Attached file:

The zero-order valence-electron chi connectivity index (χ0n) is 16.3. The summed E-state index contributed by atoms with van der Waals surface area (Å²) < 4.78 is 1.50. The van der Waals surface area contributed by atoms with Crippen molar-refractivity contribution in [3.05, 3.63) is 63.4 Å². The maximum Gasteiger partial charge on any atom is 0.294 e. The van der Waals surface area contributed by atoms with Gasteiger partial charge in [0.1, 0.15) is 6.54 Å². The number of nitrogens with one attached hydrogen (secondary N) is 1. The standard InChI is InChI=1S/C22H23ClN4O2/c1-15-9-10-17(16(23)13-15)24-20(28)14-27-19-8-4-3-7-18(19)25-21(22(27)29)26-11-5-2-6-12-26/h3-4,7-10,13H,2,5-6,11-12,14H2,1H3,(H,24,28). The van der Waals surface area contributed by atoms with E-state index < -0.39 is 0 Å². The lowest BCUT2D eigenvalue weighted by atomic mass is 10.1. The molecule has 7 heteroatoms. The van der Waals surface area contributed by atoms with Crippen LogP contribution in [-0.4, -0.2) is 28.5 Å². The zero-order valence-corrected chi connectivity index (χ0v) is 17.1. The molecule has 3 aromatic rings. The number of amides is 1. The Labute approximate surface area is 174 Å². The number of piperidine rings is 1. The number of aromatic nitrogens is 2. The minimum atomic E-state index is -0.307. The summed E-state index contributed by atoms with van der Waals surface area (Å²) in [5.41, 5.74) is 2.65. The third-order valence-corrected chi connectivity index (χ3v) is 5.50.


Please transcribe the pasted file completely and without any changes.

The zero-order valence-electron chi connectivity index (χ0n) is 16.3. The summed E-state index contributed by atoms with van der Waals surface area (Å²) < 4.78 is 1.50. The van der Waals surface area contributed by atoms with Crippen molar-refractivity contribution in [3.05, 3.63) is 63.4 Å². The maximum Gasteiger partial charge on any atom is 0.294 e. The van der Waals surface area contributed by atoms with Gasteiger partial charge in [0.1, 0.15) is 6.54 Å². The number of nitrogens with one attached hydrogen (secondary N) is 1. The standard InChI is InChI=1S/C22H23ClN4O2/c1-15-9-10-17(16(23)13-15)24-20(28)14-27-19-8-4-3-7-18(19)25-21(22(27)29)26-11-5-2-6-12-26/h3-4,7-10,13H,2,5-6,11-12,14H2,1H3,(H,24,28). The van der Waals surface area contributed by atoms with E-state index < -0.39 is 0 Å². The lowest BCUT2D eigenvalue weighted by atomic mass is 10.1. The molecule has 7 heteroatoms. The van der Waals surface area contributed by atoms with Crippen LogP contribution in [-0.4, -0.2) is 28.5 Å². The zero-order valence-corrected chi connectivity index (χ0v) is 17.1. The molecule has 3 aromatic rings. The number of amides is 1. The Labute approximate surface area is 174 Å². The number of piperidine rings is 1. The number of aromatic nitrogens is 2. The minimum atomic E-state index is -0.307. The summed E-state index contributed by atoms with van der Waals surface area (Å²) in [5.41, 5.74) is 2.65. The third-order valence-corrected chi connectivity index (χ3v) is 5.50.